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Diversity & Inclusion

The increasing diversity of the U.S. population is now affecting hospital performance.

Data demonstrates a troubling mismatch between hospital staff and the patients they care for that cuts across a myriad of factors such as ethnicity, primary language, and sexual orientation. Further, with several studies reporting that minorities receive poorer-quality health care, “culturally competent care” has become a common rallying cry. Together, JCAHO (the Joint Commission on Accreditation of Healthcare Organizations)  and CMS (Centers for Medicare & Medicaid Services) already have 35 standards related to the care of diverse patients. As non-whites approach 50 percent of the population by 2050, the strength of this cry for change is only likely to grow.

From the Human Resource perspective, caring for an increasingly diverse patient population group will require novel recruitment and retention strategies. Minority staff is uniquely well positioned to care for patients from similar ethnic backgrounds to their own. Moreover, minority workers are one of the few segments of the labor force expected to grow across the coming decade. Health care, however, has a poor track record when it comes to attracting minority workers. Furthermore, success in drawing multiple minority groups to the hospital workplace can trigger a second set of challenges, such as cultural misunderstandings and staff conflict. In short, given ongoing demographic changes, almost all HR leaders in health care – whether immediately, or in the not–so-distant future – need to develop a strategy for more effectively managing diversity in their organizations.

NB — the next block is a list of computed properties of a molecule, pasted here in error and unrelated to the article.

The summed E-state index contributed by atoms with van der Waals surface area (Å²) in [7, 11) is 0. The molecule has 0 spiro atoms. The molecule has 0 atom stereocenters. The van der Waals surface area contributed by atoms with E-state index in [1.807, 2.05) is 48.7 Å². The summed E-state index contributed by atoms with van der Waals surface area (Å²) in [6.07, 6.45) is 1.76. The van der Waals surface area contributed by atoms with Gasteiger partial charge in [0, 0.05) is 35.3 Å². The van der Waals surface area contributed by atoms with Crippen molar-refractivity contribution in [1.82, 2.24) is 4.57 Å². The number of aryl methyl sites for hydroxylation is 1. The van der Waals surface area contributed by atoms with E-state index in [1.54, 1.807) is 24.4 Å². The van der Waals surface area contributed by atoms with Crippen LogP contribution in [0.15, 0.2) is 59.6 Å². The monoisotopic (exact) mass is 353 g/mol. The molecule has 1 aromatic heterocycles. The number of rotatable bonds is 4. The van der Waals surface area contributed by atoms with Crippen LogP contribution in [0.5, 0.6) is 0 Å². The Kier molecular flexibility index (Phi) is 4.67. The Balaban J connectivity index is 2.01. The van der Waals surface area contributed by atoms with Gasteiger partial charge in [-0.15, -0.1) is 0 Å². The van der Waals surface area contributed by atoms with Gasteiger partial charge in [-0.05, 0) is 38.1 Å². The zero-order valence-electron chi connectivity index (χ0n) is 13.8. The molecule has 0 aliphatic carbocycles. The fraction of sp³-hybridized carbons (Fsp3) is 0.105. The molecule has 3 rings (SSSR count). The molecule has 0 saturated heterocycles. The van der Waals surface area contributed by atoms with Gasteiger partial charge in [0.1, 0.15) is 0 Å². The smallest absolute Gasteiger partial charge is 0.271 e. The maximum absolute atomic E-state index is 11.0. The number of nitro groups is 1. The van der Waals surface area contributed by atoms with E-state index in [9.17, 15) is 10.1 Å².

HR Investment Center, Executive Briefing – Enhancing Hospital Diversity.
Copyright 2006 The Advisory Board Company, Washington, D.C.